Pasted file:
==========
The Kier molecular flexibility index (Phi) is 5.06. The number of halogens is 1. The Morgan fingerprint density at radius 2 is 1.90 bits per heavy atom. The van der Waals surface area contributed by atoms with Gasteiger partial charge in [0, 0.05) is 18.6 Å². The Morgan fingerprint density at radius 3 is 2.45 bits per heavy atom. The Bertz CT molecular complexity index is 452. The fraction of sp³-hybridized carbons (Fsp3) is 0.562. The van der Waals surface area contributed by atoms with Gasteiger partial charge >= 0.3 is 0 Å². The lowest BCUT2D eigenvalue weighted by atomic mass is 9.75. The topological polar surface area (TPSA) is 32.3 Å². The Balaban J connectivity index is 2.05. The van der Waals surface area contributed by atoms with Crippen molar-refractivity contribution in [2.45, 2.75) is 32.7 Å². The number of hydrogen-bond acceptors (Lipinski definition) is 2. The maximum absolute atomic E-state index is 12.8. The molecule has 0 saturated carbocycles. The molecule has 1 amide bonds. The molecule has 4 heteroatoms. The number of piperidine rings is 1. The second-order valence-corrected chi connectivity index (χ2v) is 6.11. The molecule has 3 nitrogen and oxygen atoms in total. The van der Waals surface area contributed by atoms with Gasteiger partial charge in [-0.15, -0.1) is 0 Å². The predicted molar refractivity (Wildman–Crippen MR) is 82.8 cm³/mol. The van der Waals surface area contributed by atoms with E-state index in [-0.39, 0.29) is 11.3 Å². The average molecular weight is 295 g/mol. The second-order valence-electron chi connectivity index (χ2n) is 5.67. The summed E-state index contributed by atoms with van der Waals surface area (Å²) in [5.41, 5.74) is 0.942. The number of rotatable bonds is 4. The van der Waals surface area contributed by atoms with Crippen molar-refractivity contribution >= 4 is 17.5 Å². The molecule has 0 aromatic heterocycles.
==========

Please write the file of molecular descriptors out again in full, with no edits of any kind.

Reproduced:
The Kier molecular flexibility index (Phi) is 5.06. The number of halogens is 1. The Morgan fingerprint density at radius 2 is 1.90 bits per heavy atom. The van der Waals surface area contributed by atoms with Gasteiger partial charge in [0, 0.05) is 18.6 Å². The Morgan fingerprint density at radius 3 is 2.45 bits per heavy atom. The Bertz CT molecular complexity index is 452. The fraction of sp³-hybridized carbons (Fsp3) is 0.562. The van der Waals surface area contributed by atoms with Gasteiger partial charge >= 0.3 is 0 Å². The lowest BCUT2D eigenvalue weighted by atomic mass is 9.75. The topological polar surface area (TPSA) is 32.3 Å². The Balaban J connectivity index is 2.05. The van der Waals surface area contributed by atoms with Crippen molar-refractivity contribution in [2.45, 2.75) is 32.7 Å². The number of hydrogen-bond acceptors (Lipinski definition) is 2. The maximum absolute atomic E-state index is 12.8. The molecule has 0 saturated carbocycles. The molecule has 1 amide bonds. The molecule has 4 heteroatoms. The number of piperidine rings is 1. The second-order valence-corrected chi connectivity index (χ2v) is 6.11. The molecule has 3 nitrogen and oxygen atoms in total. The van der Waals surface area contributed by atoms with Gasteiger partial charge in [-0.15, -0.1) is 0 Å². The predicted molar refractivity (Wildman–Crippen MR) is 82.8 cm³/mol. The van der Waals surface area contributed by atoms with E-state index in [-0.39, 0.29) is 11.3 Å². The average molecular weight is 295 g/mol. The second-order valence-electron chi connectivity index (χ2n) is 5.67. The summed E-state index contributed by atoms with van der Waals surface area (Å²) in [5.41, 5.74) is 0.942. The number of rotatable bonds is 4. The van der Waals surface area contributed by atoms with Crippen molar-refractivity contribution >= 4 is 17.5 Å². The molecule has 0 aromatic heterocycles.